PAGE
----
The artists in the gallery exhibition resorted to handmade signs to get their point across when they realized something was amiss on the evening of April 14. (photo courtesy GinaBella Presser)

On Friday, April 14, dozens of artists were gearing up for the opening of their group exhibition in Lower Manhattan, a show that had been in the works for weeks. But when they arrived at the location, they found their artwork still boxed up on the floor of the locked and empty gallery. The curator who charged each of them a $500 fee to participate was nowhere to be found.

The artists were contacted via social media with an invitation to apply for a spot in an “immersive experience” at the East Village Art Collection (EVAC). Though the exact number of participants remains unclear, around 25 artists were selected to display their work at an onsite exhibition on April 14 at the gallery’s First Avenue space, and an additional cohort opted to participate in a rotating billboard display of their work in Times Square. But as the East Village blog EV Grieve reported, neither of the two elements came to fruition. Head Curator Steven Hirsch and other affiliates of EVAC have yet to provide details regarding the unforeseen cancellation, leaving the artists, some of whom traveled from out of state and even internationally, allegedly out thousands of dollars and convinced that the whole thing was “a scam.”

Hirsch told participants that he had a “medical emergency,” but over two weeks later, artists say they’re still in the dark. Hirsch did not respond to Hyperallergic’s multiple requests for comment for this story.

At face value, EVAC appears to be a vanity gallery that charges each artist $500 to exhibit their work. The events are also ticketed with general admission and VIP tiers, and all artwork sale proceeds are said to be directed to the artists. Florida-based artist GinaBella Presser told Hyperallergic that she received an Instagram message from an unrelated account asking her to reach out to EVAC’s official account on March 8.

“It seemed legit,” Presser said. “I was asked to attend as a guest first, and then I was invited to apply for one of their shows.”

After paying the $25 application fee, she was one of the dozens accepted for EVAC’s Matter and Energy event slated for April 14. As an emerging artist, Presser was excited to exhibit in New York City and had her work insured and sent up independently before booking accommodations and flight tickets for herself and a couple of family members, setting her back over $3,000. Thankfully, Presser was able to recover her work from the gallery with the help of UPS and worked with her bank to be reimbursed for the $500 exhibition fee — she says the gallery automatically charged her the remaining balance of $475 upon her acceptance into the show — but her accommodations and flight tickets were non-refundable.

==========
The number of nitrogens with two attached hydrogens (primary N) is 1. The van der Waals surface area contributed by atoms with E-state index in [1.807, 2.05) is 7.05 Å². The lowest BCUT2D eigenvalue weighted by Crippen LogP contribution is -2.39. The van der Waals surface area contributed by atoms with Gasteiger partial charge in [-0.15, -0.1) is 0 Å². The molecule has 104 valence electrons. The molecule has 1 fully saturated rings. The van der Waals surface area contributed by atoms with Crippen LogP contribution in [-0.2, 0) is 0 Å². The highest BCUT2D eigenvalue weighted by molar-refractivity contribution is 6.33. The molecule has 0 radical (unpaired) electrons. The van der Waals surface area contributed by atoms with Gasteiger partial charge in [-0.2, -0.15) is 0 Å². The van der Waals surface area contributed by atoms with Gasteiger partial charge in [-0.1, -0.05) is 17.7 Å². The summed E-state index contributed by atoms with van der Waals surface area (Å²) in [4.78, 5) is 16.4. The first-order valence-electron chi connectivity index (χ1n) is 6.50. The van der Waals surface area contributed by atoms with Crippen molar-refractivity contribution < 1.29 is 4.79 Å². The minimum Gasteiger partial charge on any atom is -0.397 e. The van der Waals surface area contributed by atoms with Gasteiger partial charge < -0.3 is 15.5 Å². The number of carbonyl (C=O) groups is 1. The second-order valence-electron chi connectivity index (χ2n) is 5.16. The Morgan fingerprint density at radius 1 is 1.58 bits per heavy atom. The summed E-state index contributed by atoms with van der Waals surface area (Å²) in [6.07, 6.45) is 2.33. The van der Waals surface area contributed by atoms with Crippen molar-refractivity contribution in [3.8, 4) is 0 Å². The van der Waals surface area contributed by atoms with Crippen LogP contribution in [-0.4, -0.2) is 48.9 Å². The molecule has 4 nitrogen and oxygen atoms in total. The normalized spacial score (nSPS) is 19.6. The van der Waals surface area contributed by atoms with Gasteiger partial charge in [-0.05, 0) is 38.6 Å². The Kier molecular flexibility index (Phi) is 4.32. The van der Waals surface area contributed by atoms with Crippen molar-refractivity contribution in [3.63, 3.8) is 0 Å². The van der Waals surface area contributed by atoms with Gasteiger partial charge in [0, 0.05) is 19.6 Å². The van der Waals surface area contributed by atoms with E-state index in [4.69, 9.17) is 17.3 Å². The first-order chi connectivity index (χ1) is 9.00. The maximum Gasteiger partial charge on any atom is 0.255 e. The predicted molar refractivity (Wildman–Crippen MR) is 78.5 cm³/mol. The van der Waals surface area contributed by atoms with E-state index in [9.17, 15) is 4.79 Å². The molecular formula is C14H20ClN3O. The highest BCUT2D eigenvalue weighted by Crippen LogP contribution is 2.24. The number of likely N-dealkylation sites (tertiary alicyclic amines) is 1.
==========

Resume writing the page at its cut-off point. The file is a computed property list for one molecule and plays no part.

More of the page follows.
EVAC’s gallery front with the notice of closure due to “an unforeseen medical emergency” (photo Rhea Nayyar/Hyperallergic)

Michigan-based painter Charlotte Shinabarger was onsite on April 14 in anticipation of the reception before receiving a notification from the ticket vending company, Eventbrite, that the event was canceled. She and the other participating artists who gathered outside the locked gallery were astounded that the organizers hadn’t communicated any of this earlier, fearing that they had gotten scammed. The group acted quickly and papered the windows of the gallery with messages that their work was “stolen” and that EVAC was made up of “scammers,” “thieves,” and “criminals.”

Shinabarger volunteered to pay Hirsch’s place of residence a visit and demand answers. She told Hyperallergic that she was held up by a doorman who initiated a FaceTime call between herself and Hirsch. “I was polite about it and he said that there was a medical emergency and reassured me that everybody will get the refund and their artwork back,” Shinabarger said. “I asked when that would happen and he said he can’t answer that right now, and when I requested somebody meet us at the gallery that I was just at two hours prior, he told me he couldn’t.”